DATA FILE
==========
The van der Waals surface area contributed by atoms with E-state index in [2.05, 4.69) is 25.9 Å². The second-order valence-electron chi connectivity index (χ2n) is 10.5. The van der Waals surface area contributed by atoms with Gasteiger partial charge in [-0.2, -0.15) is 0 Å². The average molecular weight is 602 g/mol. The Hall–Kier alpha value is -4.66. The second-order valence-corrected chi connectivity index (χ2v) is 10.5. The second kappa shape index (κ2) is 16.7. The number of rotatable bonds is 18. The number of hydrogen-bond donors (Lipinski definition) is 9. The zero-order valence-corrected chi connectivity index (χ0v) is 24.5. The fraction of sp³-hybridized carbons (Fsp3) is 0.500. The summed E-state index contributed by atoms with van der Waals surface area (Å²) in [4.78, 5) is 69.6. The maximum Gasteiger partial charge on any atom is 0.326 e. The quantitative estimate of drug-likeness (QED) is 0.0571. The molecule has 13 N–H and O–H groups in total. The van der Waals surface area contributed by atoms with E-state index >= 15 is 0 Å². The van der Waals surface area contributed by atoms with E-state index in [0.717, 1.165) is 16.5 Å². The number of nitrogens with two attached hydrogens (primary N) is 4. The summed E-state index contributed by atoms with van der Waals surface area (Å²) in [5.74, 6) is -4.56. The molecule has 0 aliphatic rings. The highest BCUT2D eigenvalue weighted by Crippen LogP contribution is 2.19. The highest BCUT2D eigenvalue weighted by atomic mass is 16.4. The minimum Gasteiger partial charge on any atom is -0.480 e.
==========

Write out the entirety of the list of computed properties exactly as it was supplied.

The van der Waals surface area contributed by atoms with E-state index in [2.05, 4.69) is 25.9 Å². The second-order valence-electron chi connectivity index (χ2n) is 10.5. The van der Waals surface area contributed by atoms with Gasteiger partial charge in [-0.2, -0.15) is 0 Å². The average molecular weight is 602 g/mol. The Hall–Kier alpha value is -4.66. The second-order valence-corrected chi connectivity index (χ2v) is 10.5. The second kappa shape index (κ2) is 16.7. The number of rotatable bonds is 18. The number of hydrogen-bond donors (Lipinski definition) is 9. The zero-order valence-corrected chi connectivity index (χ0v) is 24.5. The fraction of sp³-hybridized carbons (Fsp3) is 0.500. The summed E-state index contributed by atoms with van der Waals surface area (Å²) in [4.78, 5) is 69.6. The maximum Gasteiger partial charge on any atom is 0.326 e. The quantitative estimate of drug-likeness (QED) is 0.0571. The molecule has 13 N–H and O–H groups in total. The van der Waals surface area contributed by atoms with E-state index >= 15 is 0 Å². The van der Waals surface area contributed by atoms with E-state index in [0.717, 1.165) is 16.5 Å². The number of nitrogens with two attached hydrogens (primary N) is 4. The summed E-state index contributed by atoms with van der Waals surface area (Å²) in [5.74, 6) is -4.56. The molecule has 0 aliphatic rings. The highest BCUT2D eigenvalue weighted by Crippen LogP contribution is 2.19. The highest BCUT2D eigenvalue weighted by atomic mass is 16.4. The minimum Gasteiger partial charge on any atom is -0.480 e.